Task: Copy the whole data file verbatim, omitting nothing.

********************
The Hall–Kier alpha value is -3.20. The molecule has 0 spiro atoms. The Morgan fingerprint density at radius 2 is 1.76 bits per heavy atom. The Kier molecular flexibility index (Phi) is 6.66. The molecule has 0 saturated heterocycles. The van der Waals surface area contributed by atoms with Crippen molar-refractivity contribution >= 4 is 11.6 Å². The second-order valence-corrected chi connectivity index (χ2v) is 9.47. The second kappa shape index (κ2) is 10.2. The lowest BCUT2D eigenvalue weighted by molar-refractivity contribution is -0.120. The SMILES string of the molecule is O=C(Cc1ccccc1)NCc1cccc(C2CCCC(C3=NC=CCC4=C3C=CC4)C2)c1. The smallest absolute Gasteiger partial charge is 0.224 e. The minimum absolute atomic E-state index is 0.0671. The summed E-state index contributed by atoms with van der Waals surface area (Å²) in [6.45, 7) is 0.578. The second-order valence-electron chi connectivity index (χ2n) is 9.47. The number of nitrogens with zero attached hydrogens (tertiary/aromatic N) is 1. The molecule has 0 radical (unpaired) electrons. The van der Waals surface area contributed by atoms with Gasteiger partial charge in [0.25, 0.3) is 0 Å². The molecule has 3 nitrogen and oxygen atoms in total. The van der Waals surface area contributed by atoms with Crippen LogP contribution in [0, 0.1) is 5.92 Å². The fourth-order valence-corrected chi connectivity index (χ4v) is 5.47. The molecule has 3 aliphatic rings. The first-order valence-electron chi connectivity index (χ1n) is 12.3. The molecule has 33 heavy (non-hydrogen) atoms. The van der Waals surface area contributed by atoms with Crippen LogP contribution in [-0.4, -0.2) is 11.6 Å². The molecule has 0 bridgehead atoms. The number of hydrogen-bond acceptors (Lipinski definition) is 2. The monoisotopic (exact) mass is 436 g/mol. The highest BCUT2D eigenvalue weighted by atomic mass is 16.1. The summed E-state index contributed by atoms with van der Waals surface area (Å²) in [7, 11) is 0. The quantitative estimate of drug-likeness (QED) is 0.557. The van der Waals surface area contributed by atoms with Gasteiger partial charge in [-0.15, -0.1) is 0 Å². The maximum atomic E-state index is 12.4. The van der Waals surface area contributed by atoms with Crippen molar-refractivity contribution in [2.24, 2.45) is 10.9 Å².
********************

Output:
The Hall–Kier alpha value is -3.20. The molecule has 0 spiro atoms. The Morgan fingerprint density at radius 2 is 1.76 bits per heavy atom. The Kier molecular flexibility index (Phi) is 6.66. The molecule has 0 saturated heterocycles. The van der Waals surface area contributed by atoms with Crippen molar-refractivity contribution >= 4 is 11.6 Å². The second-order valence-corrected chi connectivity index (χ2v) is 9.47. The second kappa shape index (κ2) is 10.2. The lowest BCUT2D eigenvalue weighted by molar-refractivity contribution is -0.120. The SMILES string of the molecule is O=C(Cc1ccccc1)NCc1cccc(C2CCCC(C3=NC=CCC4=C3C=CC4)C2)c1. The smallest absolute Gasteiger partial charge is 0.224 e. The minimum absolute atomic E-state index is 0.0671. The summed E-state index contributed by atoms with van der Waals surface area (Å²) in [6.45, 7) is 0.578. The second-order valence-electron chi connectivity index (χ2n) is 9.47. The number of nitrogens with zero attached hydrogens (tertiary/aromatic N) is 1. The molecule has 0 radical (unpaired) electrons. The van der Waals surface area contributed by atoms with Gasteiger partial charge in [0.25, 0.3) is 0 Å². The molecule has 3 nitrogen and oxygen atoms in total. The van der Waals surface area contributed by atoms with Crippen LogP contribution in [0, 0.1) is 5.92 Å². The fourth-order valence-corrected chi connectivity index (χ4v) is 5.47. The molecule has 3 aliphatic rings. The first-order valence-electron chi connectivity index (χ1n) is 12.3. The molecule has 33 heavy (non-hydrogen) atoms. The van der Waals surface area contributed by atoms with Crippen LogP contribution in [-0.4, -0.2) is 11.6 Å². The molecule has 0 bridgehead atoms. The number of hydrogen-bond acceptors (Lipinski definition) is 2. The monoisotopic (exact) mass is 436 g/mol. The highest BCUT2D eigenvalue weighted by atomic mass is 16.1. The summed E-state index contributed by atoms with van der Waals surface area (Å²) in [7, 11) is 0. The quantitative estimate of drug-likeness (QED) is 0.557. The van der Waals surface area contributed by atoms with Gasteiger partial charge in [-0.15, -0.1) is 0 Å². The maximum atomic E-state index is 12.4. The van der Waals surface area contributed by atoms with Crippen molar-refractivity contribution in [2.24, 2.45) is 10.9 Å².